Dashi and Umami – There’s Something Fishy, But It Tastes So Good

What would you count as the ultimate soul food of Japan? A simple combination of miso soup and rice? A bowl of soba or udon noodles with tsuyu broth? How about a hot and piping nabe (hot pot) or a hearty bowl of ramen on a cold winter day? Some of you may think of freshly cooked tempura with ten tsuyu (dipping broth) or generously thick slices of dashi-maki tamago (Japanese omelette). Whatever your answers are, the common ingredient they share is dashi, a basic stock used for cooking many traditional dishes. Dashi plays an essential part in Japanese cuisine. Dashi itself has a strong, distinct taste and aroma that reminds you of sea water minus the saltiness. It is packed with essence of umami, which is believed to be a component of taste in food. Umami is gaining attention in today’s culinary scenes worldwide yet it is still a riddle wrapped in a mystery inside an enigma.

How To Cook Dashi

A classic dashi is made from kombu (dried sea kelp) and katsuobushi (dried bonito flakes). Kombu is typically soaked in water in a pan overnight. The pan containing water and kombu will then be heated on a stove, with the kombu be removed just before the water starts to boil. This is because all the goodness of kombu would be soaked back once the water is brought to boil, leaving the water for dashi slimy with a bitter, pungent taste. Kombu will be swapped by katsuobushi at the boiling point. The shaved dried fish remains in the pan for only a few seconds. Once the katsuobushi flakes start ‘dancing’ in boiling water, it is time to take the pan off the stove. Let katsuobushi rest for a nanosecond then pour the entire water into a bowl through a sieve covered with cheesecloth or a paper towel. This clear dashi stock can be stored in the fridge for a couple of days. When making dashi, kombu and katsuobushi can be either added or substituted with the likes of niboshi (dried infant sardines), ago (flying fish) and dried shiitake mushrooms. By using the variants, the finishing taste will be slightly different but it is as good as the run-of-the-mill dashi and it can be used for preparing almost any Japanese dishes that contain dashi.

The Secret Of Umami

Umami directly translates as ‘the pleasant tastiness’. The notion of umami from dashi broth has been long sensed by the Japanese, but the expressions people used were obscure. For instance, people would discuss a dish has either a strong or weak presence of dashi. This had motivated Japanese scientists to get to the bottom of identifying what makes the taste of dashi stand out. Kikunae Ikeda, a scientist in chemistry and a professor of the then Tokyo Imperial University noticed that the miso soup tasted significantly different when kombu was added. By the early 1900s he discovered a chemical component of dashi, the glutamic acid (glutamate) and established the term ‘umami’. However, it then took almost eighty years for umami to be recognized as a scientific term.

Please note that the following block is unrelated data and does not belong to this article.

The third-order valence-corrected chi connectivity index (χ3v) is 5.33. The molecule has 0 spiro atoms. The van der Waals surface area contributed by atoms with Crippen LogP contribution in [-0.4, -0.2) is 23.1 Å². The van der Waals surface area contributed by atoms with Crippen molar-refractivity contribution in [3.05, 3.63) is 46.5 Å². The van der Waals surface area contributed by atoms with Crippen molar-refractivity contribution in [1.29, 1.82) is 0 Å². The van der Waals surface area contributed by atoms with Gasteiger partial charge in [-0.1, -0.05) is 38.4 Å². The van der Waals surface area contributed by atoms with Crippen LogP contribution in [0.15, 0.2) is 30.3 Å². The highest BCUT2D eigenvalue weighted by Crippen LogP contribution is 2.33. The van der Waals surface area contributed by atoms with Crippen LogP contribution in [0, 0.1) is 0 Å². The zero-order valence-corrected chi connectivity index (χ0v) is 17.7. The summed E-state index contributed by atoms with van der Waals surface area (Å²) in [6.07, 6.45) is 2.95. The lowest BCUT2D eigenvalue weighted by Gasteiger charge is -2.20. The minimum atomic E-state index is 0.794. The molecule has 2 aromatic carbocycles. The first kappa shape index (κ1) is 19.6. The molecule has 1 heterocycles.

Alongside sweetness, sourness, bitterness and saltiness, umami is said to consist the five elements of food taste which gives depth to savory dishes. Glutamate can be found and extracted from the likes of wheat, soy beans, mushrooms, meat, seafood and tomatoes. In later years other chemical compounds such as guanylic acid (found in shiitake mushrooms), inosinic acid in katsuobushi and niboshi, succinic acid in sake and shellfish were discovered as the components of umami. The satisfaction you get from a hearty bowl of miso soup or any type of soup, the rich aroma and flavor of fermented foods like natto or matured cheese, juicy meat with rich gravy, and the tanginess of rich tomato sauce are a few key examples of umami

Even though it is only recently that the term umami has become acknowledged and has been widely used by food connoisseurs around the world, there has been continuous attempts to express the deep flavor that is distinctive from other four elements. For instance, English terms ‘brothy’, ‘savory’ or ‘meaty’ have been used to express the diverse elements of umami. Over in Europe, a self-declared umami expert Laura Santtini started selling her original concoction of Italian-inspired umami paste in 2009. The paste comes in a tube which combines the essences of tomatoes, porcini mushrooms, garlic, anchovies, citrus fruits, and many more ingredients that are known to add depths to flavor. Since then she has been producing a wide variety of pastes, condiments, and sauces focusing on umami. And with the help of world-renowned Japanese chef Nobu Matsuhisa, Santtini went on to roll out a Japanese-inspired umami paste made of ingredients including miso, shiitake mushrooms, soy sauce, matcha, ginger, and yuzu.

A Japanese chef once said “Umami is all about getting the best out of an ingredient.” The Japanese surely know how to boost and enhance the flavor to its full potential from the olden days.